US Army veterans say they saw UFOs on the Israel-Egypt border in 2014

Three former US Army troopers said they saw UFOs along the Israel-Egypt border in the Sinai Peninsula in 2014.

The veterans told the Daily mail Tuesday that they saw eight glowing objects hovering and hurtling through the sky from a Sinai outpost on the Egyptian border around December 2014.

The three cavalry scouts, who were described as trained in aircraft identification, told the UK outlet they believed the objects they saw were not man-made.

“I would describe it as a large object with several smaller objects, which seemed to communicate or fight, like a dogfight in the air,” said one of the three, Sergeant Travis Bingham, 36. Bingham was stationed with E4 Specialist Vishal. Singh and Private First Class Dovell Engram at Observation Post 3-1 in the Sinai, near the southern end of the Israel-Egypt border.

“We knew it wasn’t our army and it was disconcerting,” he added. “The objects were glowing – you could clearly see them with the naked eye, and it was clear how fast they were moving. To date, I have never seen anything like the craft, covering such a distance with extreme speeds.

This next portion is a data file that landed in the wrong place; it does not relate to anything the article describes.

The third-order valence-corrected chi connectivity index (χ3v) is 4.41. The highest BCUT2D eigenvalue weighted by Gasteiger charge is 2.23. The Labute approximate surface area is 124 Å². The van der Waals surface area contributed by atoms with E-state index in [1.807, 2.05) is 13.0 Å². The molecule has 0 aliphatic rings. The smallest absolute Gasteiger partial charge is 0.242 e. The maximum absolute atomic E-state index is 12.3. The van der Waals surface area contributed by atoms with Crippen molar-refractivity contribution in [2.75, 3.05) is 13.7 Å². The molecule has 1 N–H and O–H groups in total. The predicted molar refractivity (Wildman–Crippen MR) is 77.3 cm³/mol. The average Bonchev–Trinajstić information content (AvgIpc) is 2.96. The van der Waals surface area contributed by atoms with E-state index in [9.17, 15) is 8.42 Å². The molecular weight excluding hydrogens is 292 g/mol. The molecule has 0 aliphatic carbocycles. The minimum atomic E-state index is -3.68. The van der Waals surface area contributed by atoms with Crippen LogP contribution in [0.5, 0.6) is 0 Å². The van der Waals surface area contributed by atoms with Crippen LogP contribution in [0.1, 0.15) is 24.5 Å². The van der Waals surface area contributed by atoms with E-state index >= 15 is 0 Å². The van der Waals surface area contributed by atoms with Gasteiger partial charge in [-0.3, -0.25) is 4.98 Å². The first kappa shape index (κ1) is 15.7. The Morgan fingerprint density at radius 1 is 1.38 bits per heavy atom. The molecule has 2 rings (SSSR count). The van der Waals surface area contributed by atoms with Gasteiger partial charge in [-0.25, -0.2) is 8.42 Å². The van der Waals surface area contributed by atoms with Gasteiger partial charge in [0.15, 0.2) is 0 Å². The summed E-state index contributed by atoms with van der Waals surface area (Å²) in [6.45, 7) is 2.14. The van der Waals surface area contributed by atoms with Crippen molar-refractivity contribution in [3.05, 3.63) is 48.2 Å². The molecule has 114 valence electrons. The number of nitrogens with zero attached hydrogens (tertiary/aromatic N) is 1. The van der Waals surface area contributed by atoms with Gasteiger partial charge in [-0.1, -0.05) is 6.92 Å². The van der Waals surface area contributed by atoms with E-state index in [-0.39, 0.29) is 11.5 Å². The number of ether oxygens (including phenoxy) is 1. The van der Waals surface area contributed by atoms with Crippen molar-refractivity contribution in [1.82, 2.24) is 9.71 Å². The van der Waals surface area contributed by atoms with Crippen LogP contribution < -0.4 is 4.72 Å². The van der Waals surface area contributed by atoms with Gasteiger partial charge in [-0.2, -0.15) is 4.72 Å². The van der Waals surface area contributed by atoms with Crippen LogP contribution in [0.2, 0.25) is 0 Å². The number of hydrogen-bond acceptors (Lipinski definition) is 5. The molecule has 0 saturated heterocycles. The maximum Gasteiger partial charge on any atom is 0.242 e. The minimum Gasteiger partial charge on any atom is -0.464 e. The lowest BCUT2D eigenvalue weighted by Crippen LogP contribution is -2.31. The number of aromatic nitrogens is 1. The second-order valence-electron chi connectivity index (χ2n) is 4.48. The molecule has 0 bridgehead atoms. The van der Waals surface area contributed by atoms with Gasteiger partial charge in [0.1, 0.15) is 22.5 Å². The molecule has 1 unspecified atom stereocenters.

Their comments were reported the same day the US Congress held its first hearing in half a century on unidentified flying objects. (No, there is still no government confirmation of extraterrestrial life.)

Testifying before a House intelligence subcommittee, Pentagon officials did not release additional information about their ongoing investigation into hundreds of unexplained sightings in the sky.

Ronald Moultrie, undersecretary of defense for intelligence, said the Pentagon is trying to de-stigmatize the issue and encourage pilots and other service members to report anything unusual they see.

Deputy Director of Naval Intelligence Scott Bray, left, and Undersecretary of Defense for Intelligence and Security Ronald Moultrie speak during a hearing of the House Intelligence, Counterterrorism Subcommittee , Counterintelligence and Counterproliferation on Unidentified Aerial Phenomena,’ on Capitol Hill, May 17, 2022, in Washington. (Alex Brandon/AP)

“We want to know what’s out there as much as you want to know what’s out there,” Moultrie told lawmakers, adding that he was a science fiction fan himself.

Observations are usually fleeting. Some only appear in front of the camera for a moment, then sometimes end up being distorted by the camera lens.

A senior Pentagon official briefly demonstrated the challenge on Tuesday. Scott Bray, Deputy Director of Naval Intelligence, stood next to a television to show a short video taken from an F-18 military aircraft. The video shows a blue sky with passing clouds. In one image – it took several minutes for staff in the room to queue – there is an image of a balloon-like shape.

“As you can see, finding the UAP is harder than you think,” Bray said, using the acronym for “unidentified aerial phenomena.”

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